In China’s Shenzhen, nostalgia for the old days of Hong Kong culture lingers

SHENZHEN, China, July 7 (Reuters) – A trip to glamorous Hong Kong was a distant dream for most mainland Chinese in the mid-1990s, but it was just a lunchtime stroll for schoolgirl Tracey Chen in southern boomtown Shenzhen.

As Hong Kong loses its autonomy after 25 years of Chinese rule, Chen is among the many in his Mandarin-speaking neighbors who are longing for the days when the former British colony’s uniquely lush Cantonese culture spilled over the border.

Before Shenzhen began to transform in the 1980s, Hong Kong’s freewheeling economy was a consumer haven for many on the mainland.

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Chen’s school still stands on Sino-British Street, a 250-meter-long street bisected in half by the border between the territories and the only section where they are not separated by water.

While border guards kept a close eye on visitors browsing instant noodles, beauty products and other mainland curiosities, Chen tucked in her communist student’s red scarf and slipped over to buy ice cream and magazines about Hong Kong pop stars.

“There were some that came out once a week,” she recalled. “My classmates and I would take turns fetching them.”

CHANGE OF TIDES

Shenzhen was a sleepy commercial city surrounded by hundreds of villages before then-leader Deng Xiaoping authorized one of China’s first Special Economic Zones (SEZ) there in 1980, partly to stem the exodus of those risking their lives to flee.

Born in Caopu Village in 1969, Liang Ailin vividly remembers distraught villagers climbing onto freight trains bound for Hong Kong.

“Almost everyone in the villages has family members who have fled,” she said, speaking to friends over a dim sum meal of Cantonese delicacies a stone’s throw from software giant Tencent’s gleaming headquarters.

Villagers told stories of refugees like Li Ka-Shing, a native of Guangdong Province, who fled to Hong Kong and became one of the leading tycoons, Liao Wenjian said.

“We all imagined Hong Kong was heaven in the 1970s,” said Liao, another Shenzhen resident who was born in 1969. “As long as you work hard, you won’t starve and make a lot of money.”

But after 1980, Hong Kong companies poured well into its own export-oriented manufacturing boom, pouring more than 90% of Shenzhen’s investment across the border to pioneer the industry there, officials learned from their neighbor’s market economy.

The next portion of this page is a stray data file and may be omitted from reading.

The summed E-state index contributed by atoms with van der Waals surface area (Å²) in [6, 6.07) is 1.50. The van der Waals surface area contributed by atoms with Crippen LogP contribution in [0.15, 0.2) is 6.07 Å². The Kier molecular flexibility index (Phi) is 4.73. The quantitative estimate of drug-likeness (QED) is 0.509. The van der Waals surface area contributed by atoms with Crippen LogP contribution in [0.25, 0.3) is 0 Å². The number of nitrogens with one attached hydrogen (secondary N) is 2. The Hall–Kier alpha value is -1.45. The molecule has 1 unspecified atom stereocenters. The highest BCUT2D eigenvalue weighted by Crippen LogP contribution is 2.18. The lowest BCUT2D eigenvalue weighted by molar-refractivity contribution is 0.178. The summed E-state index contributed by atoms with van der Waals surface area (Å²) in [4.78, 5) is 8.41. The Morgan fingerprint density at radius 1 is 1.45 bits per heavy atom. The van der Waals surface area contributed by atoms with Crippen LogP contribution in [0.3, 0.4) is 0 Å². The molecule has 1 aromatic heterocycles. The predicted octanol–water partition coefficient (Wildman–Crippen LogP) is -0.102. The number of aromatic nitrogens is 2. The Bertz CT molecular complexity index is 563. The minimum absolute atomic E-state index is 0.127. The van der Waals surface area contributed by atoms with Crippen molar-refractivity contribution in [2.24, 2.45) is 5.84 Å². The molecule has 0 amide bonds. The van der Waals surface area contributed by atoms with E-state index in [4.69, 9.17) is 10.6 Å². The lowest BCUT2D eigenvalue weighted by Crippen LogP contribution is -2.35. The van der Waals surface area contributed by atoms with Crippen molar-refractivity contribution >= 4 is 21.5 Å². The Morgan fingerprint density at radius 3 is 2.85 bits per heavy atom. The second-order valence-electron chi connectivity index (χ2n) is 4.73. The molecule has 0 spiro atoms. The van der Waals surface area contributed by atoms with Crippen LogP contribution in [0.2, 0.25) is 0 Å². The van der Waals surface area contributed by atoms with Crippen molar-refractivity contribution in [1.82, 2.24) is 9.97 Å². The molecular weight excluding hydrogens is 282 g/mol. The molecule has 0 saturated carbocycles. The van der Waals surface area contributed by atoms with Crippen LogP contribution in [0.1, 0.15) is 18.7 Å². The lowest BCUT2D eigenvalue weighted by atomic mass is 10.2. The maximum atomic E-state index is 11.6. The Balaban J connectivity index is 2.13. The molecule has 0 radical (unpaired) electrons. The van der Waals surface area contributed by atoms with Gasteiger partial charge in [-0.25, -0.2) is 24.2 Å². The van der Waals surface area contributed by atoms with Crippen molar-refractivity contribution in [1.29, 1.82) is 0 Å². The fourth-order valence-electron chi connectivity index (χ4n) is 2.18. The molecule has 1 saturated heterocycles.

The flood of refugees soon subsided.

SOFTSHELL TURTLES

Many of Shenzhen’s original residents spoke the Hakka language, and Mandarin was taught in schools from 1984, but the power of Hong Kong’s economy and the appeal of its music and films gave Cantonese a prestige edge, Liang and Liao said.

In the 1980s, Guangdong authorities regularly tore down antennas that could pick up Hong Kong television programs with their perniciously colorful romantic dramas and martial arts films.

But in neighboring Shenzhen, which had 80 TVs per 100 households in 1985, a year after Shenzhen launched its own rival station with newscasters in Western clothes, picking up Hong Kong’s signals was easy.

“My husband, a northerner, learned Cantonese from TV,” Liao said.

Along with her pop star glossy products, Chen bought fashion titles for her aunt, who studied her for the latest trends and made clothes for mainland people, she said.

But the admiration wasn’t mutual, as many visitors to Hong Kong viewed their mainland cousins ​​as chumps, said Fang Yan, who came to Shenzhen in the 1980s.

Some border areas became notorious as “lady villages” for the number of wealthy Hong Kong men who had second wives there.

“We called them soft shell turtles (rich easy targets) and the pretty girls said, ‘Here come the rich Hong Kongers!'” said Fang Yan. “The pretty girls have been waiting for you.”

AFTER 1997

However, as visits to Hong Kong became easier in the years after its handover to China in 1997 and Shenzhen’s economy continued to boom, some of the luster eluded the former British territory, Liao added.

“I realized that Hong Kong’s glamor is only for those at the top of the social pyramid – the wealth gap is too big,” Liao said.

“We live no less well in Shenzhen now.”

Today, Shenzhen is China’s third wealthiest city, with hundreds of thousands of migrants among its 17.6 million residents, few of whom have ties to the Cantonese language and culture.

The old train tracks next to Liang’s village are now a tourist attraction, sandwiched between a high-speed rail line and a Bentley workshop.

Young Chinese come dressed up to have their photo taken home next to a vintage train to the Happy Station cafe, which serves bubble tea.

Many of Liang, Liao and Fang’s friends lament their grandchildren’s poor knowledge of Cantonese, but see this development as inevitable.

“It’s a migrant city and a melting pot,” Liao said. “We don’t have a millennia-old Cantonese culture.”

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reporting by David Kirton; Edited by Anne Marie Roantree and Clarence Fernandez

Our standards: The Thomson Reuters Trust Principles.